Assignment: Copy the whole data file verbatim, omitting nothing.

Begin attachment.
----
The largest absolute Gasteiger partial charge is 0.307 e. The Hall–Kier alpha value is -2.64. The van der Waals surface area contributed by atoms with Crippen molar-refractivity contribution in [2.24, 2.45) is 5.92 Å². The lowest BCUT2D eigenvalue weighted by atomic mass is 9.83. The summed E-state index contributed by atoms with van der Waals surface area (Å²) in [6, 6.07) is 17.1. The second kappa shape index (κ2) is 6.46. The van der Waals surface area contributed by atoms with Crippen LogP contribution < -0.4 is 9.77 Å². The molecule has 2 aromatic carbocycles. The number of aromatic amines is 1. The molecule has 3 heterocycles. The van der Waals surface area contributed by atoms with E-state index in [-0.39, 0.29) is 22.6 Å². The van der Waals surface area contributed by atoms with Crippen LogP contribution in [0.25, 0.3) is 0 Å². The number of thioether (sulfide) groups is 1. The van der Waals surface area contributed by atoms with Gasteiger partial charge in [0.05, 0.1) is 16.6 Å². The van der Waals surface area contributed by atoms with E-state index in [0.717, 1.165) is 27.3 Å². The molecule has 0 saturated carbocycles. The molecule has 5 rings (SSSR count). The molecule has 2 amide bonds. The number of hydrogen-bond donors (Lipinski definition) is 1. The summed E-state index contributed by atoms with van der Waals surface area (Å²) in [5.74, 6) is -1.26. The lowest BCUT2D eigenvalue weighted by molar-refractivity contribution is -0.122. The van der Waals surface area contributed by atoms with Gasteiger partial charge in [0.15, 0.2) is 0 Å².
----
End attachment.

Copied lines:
The largest absolute Gasteiger partial charge is 0.307 e. The Hall–Kier alpha value is -2.64. The van der Waals surface area contributed by atoms with Crippen molar-refractivity contribution in [2.24, 2.45) is 5.92 Å². The lowest BCUT2D eigenvalue weighted by atomic mass is 9.83. The summed E-state index contributed by atoms with van der Waals surface area (Å²) in [6, 6.07) is 17.1. The second kappa shape index (κ2) is 6.46. The van der Waals surface area contributed by atoms with Crippen LogP contribution < -0.4 is 9.77 Å². The molecule has 2 aromatic carbocycles. The number of aromatic amines is 1. The molecule has 3 heterocycles. The van der Waals surface area contributed by atoms with E-state index in [-0.39, 0.29) is 22.6 Å². The van der Waals surface area contributed by atoms with Crippen LogP contribution in [0.25, 0.3) is 0 Å². The number of thioether (sulfide) groups is 1. The van der Waals surface area contributed by atoms with Gasteiger partial charge in [0.05, 0.1) is 16.6 Å². The van der Waals surface area contributed by atoms with E-state index in [0.717, 1.165) is 27.3 Å². The molecule has 0 saturated carbocycles. The molecule has 5 rings (SSSR count). The molecule has 2 amide bonds. The number of hydrogen-bond donors (Lipinski definition) is 1. The summed E-state index contributed by atoms with van der Waals surface area (Å²) in [5.74, 6) is -1.26. The lowest BCUT2D eigenvalue weighted by molar-refractivity contribution is -0.122. The van der Waals surface area contributed by atoms with Gasteiger partial charge in [0.15, 0.2) is 0 Å².